Nevertheless, it’s worth including wrinkles to some degree, since they add character to a face and reflect the subject’s personality. Just be sure to flatter your subject slightly when doing a caricature – this will help you in your artistic career and ensure your services are in demand.
Everyone has flaws they’re not particularly happy with – the trick as an artist lies in including these without making the portrait too unflattering and keeping an element of comedy.
Adding Wrinkles to the Neck Area
Note the deeper wrinkles on the neck area? You can add these by selecting some darker colors and painting them in to give extra form to your portrait.
Again, don’t go overboard with these – you have the choice as an artist to depict them without being too unflattering to your subject.
Now most of the line work underneath has been painted over, it’s a good idea to turn your layers on and off again to ensure you’re still following the original lines of your portrait.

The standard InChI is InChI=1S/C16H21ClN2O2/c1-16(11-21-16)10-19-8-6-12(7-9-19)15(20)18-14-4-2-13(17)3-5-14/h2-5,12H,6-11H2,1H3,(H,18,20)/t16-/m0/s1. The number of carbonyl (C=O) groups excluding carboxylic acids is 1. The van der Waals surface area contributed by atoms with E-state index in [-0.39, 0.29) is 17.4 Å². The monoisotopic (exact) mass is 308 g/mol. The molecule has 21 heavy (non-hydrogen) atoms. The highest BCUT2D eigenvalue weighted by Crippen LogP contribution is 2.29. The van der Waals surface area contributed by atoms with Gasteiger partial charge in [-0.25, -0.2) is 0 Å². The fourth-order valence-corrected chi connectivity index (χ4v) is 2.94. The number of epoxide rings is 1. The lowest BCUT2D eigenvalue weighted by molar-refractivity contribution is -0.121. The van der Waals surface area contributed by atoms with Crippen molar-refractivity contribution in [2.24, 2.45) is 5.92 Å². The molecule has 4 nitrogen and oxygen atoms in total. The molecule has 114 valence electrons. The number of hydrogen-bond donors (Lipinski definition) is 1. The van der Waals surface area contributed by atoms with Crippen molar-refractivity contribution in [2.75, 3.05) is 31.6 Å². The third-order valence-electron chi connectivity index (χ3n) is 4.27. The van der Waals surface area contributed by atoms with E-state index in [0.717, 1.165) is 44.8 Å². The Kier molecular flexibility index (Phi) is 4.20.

Continue to zoom in an out again, adding more areas of definition, such as some shading around the Adam’s apple and on the right-hand side of the neck. You can work fairly quickly here, since the main focus of your painting will be on the face.
We hope you enjoyed learning how to paint eyes. In the next lesson, you’ll see how Giovani adds realistic-looking stubble to the face before moving on to complete his caricature.